UW’s Top 50 football players: No. 4
LARAMIE -- During this summer series we are going to countdown the Top 50 football players in Wyoming history, presented by Premier Bone & Joint Centers, Worthy of Wyoming.
The rules are simple: What was the player's impact while in Laramie? That means NFL stats, draft status or any other accolade earned outside of UW is irrelevant when it comes to this list.
This isn't a one-man job. This task called for a panel of experts. Joining me is Robert Gagliardi, Jared Newland, Ryan Thorburn and Kevin McKinney. We all compiled our own list of 50 and let computer averages do the work. Think BCS -- only we hope this catalog is more fair.
Don't agree with a selection? Feel free to sound off on our Twitter page @7220sports.
Tailback/ placekicker, 1948-50, Delphos, Ohio
Here's why: In 2000, Eddie "Boom Boom" Talboom became the first Wyoming football player inducted into the College Football Hall of Fame.
That's big stuff.
Only former Cowboy Jay Novacek (2008) joins Talboom in the player wing of the Atlanta institution.
How did he get there? Well, it's simple really.
The Notre Dame transfer still to this day is No. 6 all time in scoring average in NCAA history. When he left Laramie in 1950, he was atop that list with 10.8 per outing. He also broke 13 school records, including scoring 303 career points. He scored 34 rushing touchdowns. That's still second in UW history behind only Brian Hill, who found the end zone 35 times between 2014-16.
Talboom scored 29 in a single game by himself. That was a 103-0 rout of Northern Colorado back in 1949.
Yes, you read that right.
Talboom was the perfect fit in Bowden Wyatt's single-wing attack. After serving in World War II, Talboom was Laramie bound. Not only was the Ohio native a smooth runner, he even became the program's first 1,000-yard passer. He threw 21 touchdowns, returned 10 kicks and intercepted two passes.
Talboom was Wyoming's first ever All-American. He earned that distinction back in 1950, just days before earning Most Valuable Player of the 1951 Gator Bowl.
That 20-7 victory over Washington & Lee was the first bowl appearance and win in Cowboys' history.
Wyoming claimed its first Skyline championship in '49 thanks to the breakout performance of Talboom. The Cowboys went 9-1, their lone loss coming at Baylor in the second to last game of the regular season.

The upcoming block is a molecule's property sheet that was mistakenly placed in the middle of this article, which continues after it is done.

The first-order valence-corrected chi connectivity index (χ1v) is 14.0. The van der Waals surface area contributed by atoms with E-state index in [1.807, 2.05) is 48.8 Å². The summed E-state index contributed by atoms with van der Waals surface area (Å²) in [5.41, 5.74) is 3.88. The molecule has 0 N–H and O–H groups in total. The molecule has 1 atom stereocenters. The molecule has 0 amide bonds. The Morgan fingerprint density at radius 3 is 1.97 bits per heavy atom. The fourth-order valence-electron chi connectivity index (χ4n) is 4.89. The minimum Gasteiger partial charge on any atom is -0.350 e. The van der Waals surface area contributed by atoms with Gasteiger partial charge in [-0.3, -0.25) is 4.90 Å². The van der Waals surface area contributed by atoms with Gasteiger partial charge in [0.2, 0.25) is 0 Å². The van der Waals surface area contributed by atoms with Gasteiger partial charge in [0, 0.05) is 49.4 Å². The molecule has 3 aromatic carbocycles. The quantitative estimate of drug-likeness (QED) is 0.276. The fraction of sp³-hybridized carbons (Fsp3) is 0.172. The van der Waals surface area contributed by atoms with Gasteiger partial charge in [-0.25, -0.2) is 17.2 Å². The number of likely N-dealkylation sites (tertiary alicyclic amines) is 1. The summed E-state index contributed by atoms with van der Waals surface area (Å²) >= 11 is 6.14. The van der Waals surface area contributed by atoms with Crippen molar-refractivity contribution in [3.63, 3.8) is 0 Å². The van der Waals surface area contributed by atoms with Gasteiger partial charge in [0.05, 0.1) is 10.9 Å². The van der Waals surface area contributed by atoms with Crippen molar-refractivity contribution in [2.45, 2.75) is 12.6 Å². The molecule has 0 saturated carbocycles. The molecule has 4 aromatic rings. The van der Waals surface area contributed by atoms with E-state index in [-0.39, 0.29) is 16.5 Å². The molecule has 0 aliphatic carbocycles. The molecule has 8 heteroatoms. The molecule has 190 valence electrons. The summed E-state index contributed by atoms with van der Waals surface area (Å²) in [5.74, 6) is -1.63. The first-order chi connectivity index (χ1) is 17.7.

The following year was perfection.
Talboom's Pokes outscored opponents by a whopping margin of 363-59. That defense recorded seven shutouts and finished the season with the third best defense in the country. The Cowboys, one of only three unbeaten teams, entered the national polls for the first time in program history. They finished No. 12 in the country.
Talboom was inducted into the UW Athletics Hall of Fame in 1994.
Tucker's take: Anyone else love watching those grainy old videos from Wyoming's football history?
If you're like me, you probably wonder: "Could that guy do that in today's game?"
Talboom might be one of those guys. For one, he was basically position-less. He could sling it, run it, kick it and even make a tackle. At 155 pounds, he was a powerful back and big target for quarterbacks. His toughness -- and age (he was 29 in 1950) -- no doubt aided in putting together a College Football Hall of Fame career.
Also, if you're like me, you would've thoroughly enjoyed being in Greeley, Colorado on Nov. 5, 1949. Not only did Wyoming put a bow on its fifth straight shutout, it's offense, led by Talboom's 29 points, put 103 on the board in the most lopsided victory in school history.
The Associated Press called it "A scoring orgy that was stopped only by the final gun.”
After researching this game, it was not a case of the Cowboys playing a totally inferior opponent. UW and the then-Colorado State College (Teacher's College), actually were in the same conference up until a decade prior. The Pokes scored 14 points in the first quarter and added four more touchdowns before the half.
There were kick returns, long bombs and easy walk-in scores.
It was 77-0 after three quarters. Wyoming added 26 more points in the fourth. Ten different Cowboys scored in this one. None more than Talboom.